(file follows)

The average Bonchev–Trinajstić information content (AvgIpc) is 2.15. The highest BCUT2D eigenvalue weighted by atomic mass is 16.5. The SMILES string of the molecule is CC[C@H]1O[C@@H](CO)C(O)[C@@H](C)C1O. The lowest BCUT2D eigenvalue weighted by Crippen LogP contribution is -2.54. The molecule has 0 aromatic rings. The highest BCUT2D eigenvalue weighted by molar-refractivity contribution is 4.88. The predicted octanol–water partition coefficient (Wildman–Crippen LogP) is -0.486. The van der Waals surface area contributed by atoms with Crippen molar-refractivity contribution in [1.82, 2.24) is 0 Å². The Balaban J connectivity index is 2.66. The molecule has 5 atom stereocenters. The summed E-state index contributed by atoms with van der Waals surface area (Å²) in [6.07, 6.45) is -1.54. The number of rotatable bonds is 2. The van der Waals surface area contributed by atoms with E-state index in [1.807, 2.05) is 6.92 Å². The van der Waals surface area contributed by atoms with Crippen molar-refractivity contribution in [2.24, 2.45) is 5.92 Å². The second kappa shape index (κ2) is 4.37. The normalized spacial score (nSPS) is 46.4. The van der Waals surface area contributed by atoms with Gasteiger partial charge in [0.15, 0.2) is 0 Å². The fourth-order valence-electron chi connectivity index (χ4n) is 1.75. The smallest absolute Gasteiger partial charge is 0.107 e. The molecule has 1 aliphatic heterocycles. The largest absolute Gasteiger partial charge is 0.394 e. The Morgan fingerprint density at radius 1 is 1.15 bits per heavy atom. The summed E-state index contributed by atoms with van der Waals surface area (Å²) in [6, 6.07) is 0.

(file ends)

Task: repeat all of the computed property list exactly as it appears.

The average Bonchev–Trinajstić information content (AvgIpc) is 2.15. The highest BCUT2D eigenvalue weighted by atomic mass is 16.5. The SMILES string of the molecule is CC[C@H]1O[C@@H](CO)C(O)[C@@H](C)C1O. The lowest BCUT2D eigenvalue weighted by Crippen LogP contribution is -2.54. The molecule has 0 aromatic rings. The highest BCUT2D eigenvalue weighted by molar-refractivity contribution is 4.88. The predicted octanol–water partition coefficient (Wildman–Crippen LogP) is -0.486. The van der Waals surface area contributed by atoms with Crippen molar-refractivity contribution in [1.82, 2.24) is 0 Å². The Balaban J connectivity index is 2.66. The molecule has 5 atom stereocenters. The summed E-state index contributed by atoms with van der Waals surface area (Å²) in [6.07, 6.45) is -1.54. The number of rotatable bonds is 2. The van der Waals surface area contributed by atoms with E-state index in [1.807, 2.05) is 6.92 Å². The van der Waals surface area contributed by atoms with Crippen molar-refractivity contribution in [2.24, 2.45) is 5.92 Å². The second kappa shape index (κ2) is 4.37. The normalized spacial score (nSPS) is 46.4. The van der Waals surface area contributed by atoms with Gasteiger partial charge in [0.15, 0.2) is 0 Å². The fourth-order valence-electron chi connectivity index (χ4n) is 1.75. The smallest absolute Gasteiger partial charge is 0.107 e. The molecule has 1 aliphatic heterocycles. The largest absolute Gasteiger partial charge is 0.394 e. The Morgan fingerprint density at radius 1 is 1.15 bits per heavy atom. The summed E-state index contributed by atoms with van der Waals surface area (Å²) in [6, 6.07) is 0.